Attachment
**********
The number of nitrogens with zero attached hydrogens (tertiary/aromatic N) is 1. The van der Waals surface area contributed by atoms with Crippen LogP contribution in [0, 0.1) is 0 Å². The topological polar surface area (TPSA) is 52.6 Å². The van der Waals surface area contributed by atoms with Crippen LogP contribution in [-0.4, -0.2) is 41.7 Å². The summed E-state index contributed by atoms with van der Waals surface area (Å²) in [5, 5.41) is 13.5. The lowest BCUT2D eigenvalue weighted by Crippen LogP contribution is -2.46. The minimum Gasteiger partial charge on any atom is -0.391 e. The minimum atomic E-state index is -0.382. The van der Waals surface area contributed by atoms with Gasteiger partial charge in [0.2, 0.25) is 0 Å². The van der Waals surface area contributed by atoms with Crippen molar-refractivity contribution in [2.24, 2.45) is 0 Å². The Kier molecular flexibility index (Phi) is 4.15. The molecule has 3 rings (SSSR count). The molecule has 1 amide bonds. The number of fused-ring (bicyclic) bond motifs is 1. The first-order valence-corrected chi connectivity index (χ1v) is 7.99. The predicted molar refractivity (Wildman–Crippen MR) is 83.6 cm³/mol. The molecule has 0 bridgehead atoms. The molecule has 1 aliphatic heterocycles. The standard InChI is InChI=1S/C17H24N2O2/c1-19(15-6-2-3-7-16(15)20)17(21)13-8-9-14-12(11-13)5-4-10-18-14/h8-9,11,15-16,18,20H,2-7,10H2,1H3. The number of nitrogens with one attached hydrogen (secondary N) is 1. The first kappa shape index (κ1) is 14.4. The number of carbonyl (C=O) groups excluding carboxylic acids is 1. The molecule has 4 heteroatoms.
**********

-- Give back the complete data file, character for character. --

The number of nitrogens with zero attached hydrogens (tertiary/aromatic N) is 1. The van der Waals surface area contributed by atoms with Crippen LogP contribution in [0, 0.1) is 0 Å². The topological polar surface area (TPSA) is 52.6 Å². The van der Waals surface area contributed by atoms with Crippen LogP contribution in [-0.4, -0.2) is 41.7 Å². The summed E-state index contributed by atoms with van der Waals surface area (Å²) in [5, 5.41) is 13.5. The lowest BCUT2D eigenvalue weighted by Crippen LogP contribution is -2.46. The minimum Gasteiger partial charge on any atom is -0.391 e. The minimum atomic E-state index is -0.382. The van der Waals surface area contributed by atoms with Gasteiger partial charge in [0.2, 0.25) is 0 Å². The van der Waals surface area contributed by atoms with Crippen molar-refractivity contribution in [2.24, 2.45) is 0 Å². The Kier molecular flexibility index (Phi) is 4.15. The molecule has 3 rings (SSSR count). The molecule has 1 amide bonds. The number of fused-ring (bicyclic) bond motifs is 1. The first-order valence-corrected chi connectivity index (χ1v) is 7.99. The predicted molar refractivity (Wildman–Crippen MR) is 83.6 cm³/mol. The molecule has 0 bridgehead atoms. The molecule has 1 aliphatic heterocycles. The standard InChI is InChI=1S/C17H24N2O2/c1-19(15-6-2-3-7-16(15)20)17(21)13-8-9-14-12(11-13)5-4-10-18-14/h8-9,11,15-16,18,20H,2-7,10H2,1H3. The number of nitrogens with one attached hydrogen (secondary N) is 1. The first kappa shape index (κ1) is 14.4. The number of carbonyl (C=O) groups excluding carboxylic acids is 1. The molecule has 4 heteroatoms.